The personal is political and the political is personal
The Holocaust has always been of great personal and professional interest to me. The events surrounding Holocaust Memorial Day 2021 in my community, the University of Surrey, prompted me to write this blogpost, which is based on a speech I gave as part of the Department of Politics’ contribution to the University’s commemoration of the Holocaust.
What follows are some personal reflections on what the Holocaust and Holocaust Memorial Day mean to me as someone who trained as a moral and political philosopher, but who is, crucially, also a German citizen.
Never Again! And the rediscovery of Human Rights
To begin, let me ask a question that is almost too obvious on Holocaust Memorial Day, Why Remember the Holocaust?
One answer that is in danger of becoming a platitude is that we remember the Holocaust so it does never happen again.
To me, it is never quite clear what is exactly meant by this statement. It could have a variety of implications. Nor is it clear what exactly needs to be done for history not to repeat itself.
Still, immediately after the Holocaust, there was an acknowledgement that something had to be done. And that something was the rehabilitation of an idea. The idea of universal human rights.
It is a simple idea, namely that all human beings have rights because they are human beings, regardless of who they are or where they come from. This idea had gone out of fashion in the 19th century and the early 20th century for a variety of reasons.
For example, Jeremy Bentham, the famous utilitarian philosopher, contended that the idea of human rights was, in his words, ‘non-sense on stilts’, while Karl Marx dismissed human rights as bourgeois inventions. But the experience of the Holocaust meant this idea made a comeback.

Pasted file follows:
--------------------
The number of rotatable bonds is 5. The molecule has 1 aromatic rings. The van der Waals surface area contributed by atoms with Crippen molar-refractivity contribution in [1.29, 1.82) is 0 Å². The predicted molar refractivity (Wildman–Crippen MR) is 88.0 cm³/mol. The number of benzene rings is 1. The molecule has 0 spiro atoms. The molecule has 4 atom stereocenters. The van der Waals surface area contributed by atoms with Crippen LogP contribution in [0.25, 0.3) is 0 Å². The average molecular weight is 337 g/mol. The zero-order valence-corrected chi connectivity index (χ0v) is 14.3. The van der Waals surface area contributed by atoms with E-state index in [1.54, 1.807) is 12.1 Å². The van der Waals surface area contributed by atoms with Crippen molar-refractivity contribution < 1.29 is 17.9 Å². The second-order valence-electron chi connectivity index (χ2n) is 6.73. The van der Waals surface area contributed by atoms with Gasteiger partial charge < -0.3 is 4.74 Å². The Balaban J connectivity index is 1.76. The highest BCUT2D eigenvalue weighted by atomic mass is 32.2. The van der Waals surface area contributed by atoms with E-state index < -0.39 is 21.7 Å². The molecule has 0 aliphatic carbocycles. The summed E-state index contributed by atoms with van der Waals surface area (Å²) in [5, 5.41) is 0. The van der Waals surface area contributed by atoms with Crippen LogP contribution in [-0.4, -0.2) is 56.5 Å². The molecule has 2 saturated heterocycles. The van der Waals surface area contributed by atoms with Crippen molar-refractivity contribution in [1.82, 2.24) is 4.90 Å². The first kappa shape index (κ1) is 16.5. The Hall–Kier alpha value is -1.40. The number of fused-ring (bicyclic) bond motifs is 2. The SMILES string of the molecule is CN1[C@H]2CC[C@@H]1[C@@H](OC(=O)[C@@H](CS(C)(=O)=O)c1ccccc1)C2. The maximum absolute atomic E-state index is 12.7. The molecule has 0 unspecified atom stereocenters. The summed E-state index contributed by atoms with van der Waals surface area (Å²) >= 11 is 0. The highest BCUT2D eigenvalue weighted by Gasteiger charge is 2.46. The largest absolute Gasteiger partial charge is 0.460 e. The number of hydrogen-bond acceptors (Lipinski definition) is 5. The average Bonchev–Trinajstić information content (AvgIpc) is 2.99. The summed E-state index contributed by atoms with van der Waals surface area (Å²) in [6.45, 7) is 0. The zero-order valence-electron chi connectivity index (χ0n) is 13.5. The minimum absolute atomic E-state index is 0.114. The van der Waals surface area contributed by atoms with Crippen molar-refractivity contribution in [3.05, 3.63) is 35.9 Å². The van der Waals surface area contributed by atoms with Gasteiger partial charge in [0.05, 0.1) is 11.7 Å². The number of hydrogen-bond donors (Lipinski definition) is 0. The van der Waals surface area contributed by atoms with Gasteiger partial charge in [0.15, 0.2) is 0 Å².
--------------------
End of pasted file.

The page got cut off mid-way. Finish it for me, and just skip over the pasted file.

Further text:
The Holocaust, and the German state’s ability to systematically murder six million Jews, as well as thousands of disabled people, homosexuals, and political prisoners, served as a monstrous reminder that there must be some moral limits to what states can permissibly do to those under their rule. There are certain ways in which no human being should be treated, in particular by the powerful organisation of the state and its agents.
This idea forms one of the cornerstones of global humanitarian governance, within the UN system and beyond. But sometimes one wonders to what extent its central message – that certain actions and policies are morally beyond the pale – has been heeded.
As the liberation of the extermination camp Auschwitz was commemorated in Yad Vashem in January 2020, the Syrian civil war raged on a couple of hundred kilometres from Jerusalem, with its mass disappearances, torture (even of teenage boys), indiscriminate bombing of civilians, starvation, and chemical weapons usage. The bitter irony is that some political leaders partly responsible for, and complicit in, the Syrian carnage sat in Yad Vashem, nodding along to the speeches delivered by the dignitaries and officials.